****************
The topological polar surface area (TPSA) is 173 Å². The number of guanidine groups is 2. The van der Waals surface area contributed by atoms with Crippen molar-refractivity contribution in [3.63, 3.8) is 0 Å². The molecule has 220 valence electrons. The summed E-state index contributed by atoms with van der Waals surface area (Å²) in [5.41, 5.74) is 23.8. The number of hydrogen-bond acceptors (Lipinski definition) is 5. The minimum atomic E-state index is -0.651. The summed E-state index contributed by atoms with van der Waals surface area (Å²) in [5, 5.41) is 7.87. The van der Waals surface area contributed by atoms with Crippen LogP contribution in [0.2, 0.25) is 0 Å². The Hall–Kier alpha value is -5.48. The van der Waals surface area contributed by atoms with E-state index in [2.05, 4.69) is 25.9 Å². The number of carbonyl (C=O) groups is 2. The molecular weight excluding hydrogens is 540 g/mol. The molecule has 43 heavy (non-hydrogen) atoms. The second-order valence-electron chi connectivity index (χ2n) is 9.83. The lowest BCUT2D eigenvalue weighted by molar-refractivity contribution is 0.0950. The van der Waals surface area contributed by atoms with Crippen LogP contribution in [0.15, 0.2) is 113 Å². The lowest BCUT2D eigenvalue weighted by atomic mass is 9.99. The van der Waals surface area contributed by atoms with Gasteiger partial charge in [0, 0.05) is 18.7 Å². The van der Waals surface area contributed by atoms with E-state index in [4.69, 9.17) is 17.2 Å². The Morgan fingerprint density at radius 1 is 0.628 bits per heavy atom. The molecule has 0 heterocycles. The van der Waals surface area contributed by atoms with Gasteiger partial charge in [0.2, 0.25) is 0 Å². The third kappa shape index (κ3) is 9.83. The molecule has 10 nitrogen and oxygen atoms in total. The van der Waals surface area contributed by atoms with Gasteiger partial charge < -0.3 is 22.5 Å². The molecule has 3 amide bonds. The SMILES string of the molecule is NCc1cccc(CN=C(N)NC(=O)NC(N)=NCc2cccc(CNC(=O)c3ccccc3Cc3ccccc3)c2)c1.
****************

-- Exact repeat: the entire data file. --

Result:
The topological polar surface area (TPSA) is 173 Å². The number of guanidine groups is 2. The van der Waals surface area contributed by atoms with Crippen molar-refractivity contribution in [3.63, 3.8) is 0 Å². The molecule has 220 valence electrons. The summed E-state index contributed by atoms with van der Waals surface area (Å²) in [5.41, 5.74) is 23.8. The number of hydrogen-bond acceptors (Lipinski definition) is 5. The minimum atomic E-state index is -0.651. The summed E-state index contributed by atoms with van der Waals surface area (Å²) in [5, 5.41) is 7.87. The van der Waals surface area contributed by atoms with Crippen LogP contribution in [0.2, 0.25) is 0 Å². The Hall–Kier alpha value is -5.48. The van der Waals surface area contributed by atoms with E-state index in [2.05, 4.69) is 25.9 Å². The number of carbonyl (C=O) groups is 2. The molecular weight excluding hydrogens is 540 g/mol. The molecule has 43 heavy (non-hydrogen) atoms. The second-order valence-electron chi connectivity index (χ2n) is 9.83. The lowest BCUT2D eigenvalue weighted by molar-refractivity contribution is 0.0950. The van der Waals surface area contributed by atoms with Crippen LogP contribution in [0.15, 0.2) is 113 Å². The lowest BCUT2D eigenvalue weighted by atomic mass is 9.99. The van der Waals surface area contributed by atoms with Gasteiger partial charge in [0, 0.05) is 18.7 Å². The van der Waals surface area contributed by atoms with E-state index in [4.69, 9.17) is 17.2 Å². The Morgan fingerprint density at radius 1 is 0.628 bits per heavy atom. The molecule has 0 heterocycles. The van der Waals surface area contributed by atoms with Gasteiger partial charge in [0.2, 0.25) is 0 Å². The third kappa shape index (κ3) is 9.83. The molecule has 10 nitrogen and oxygen atoms in total. The van der Waals surface area contributed by atoms with Gasteiger partial charge < -0.3 is 22.5 Å². The molecule has 3 amide bonds. The SMILES string of the molecule is NCc1cccc(CN=C(N)NC(=O)NC(N)=NCc2cccc(CNC(=O)c3ccccc3Cc3ccccc3)c2)c1.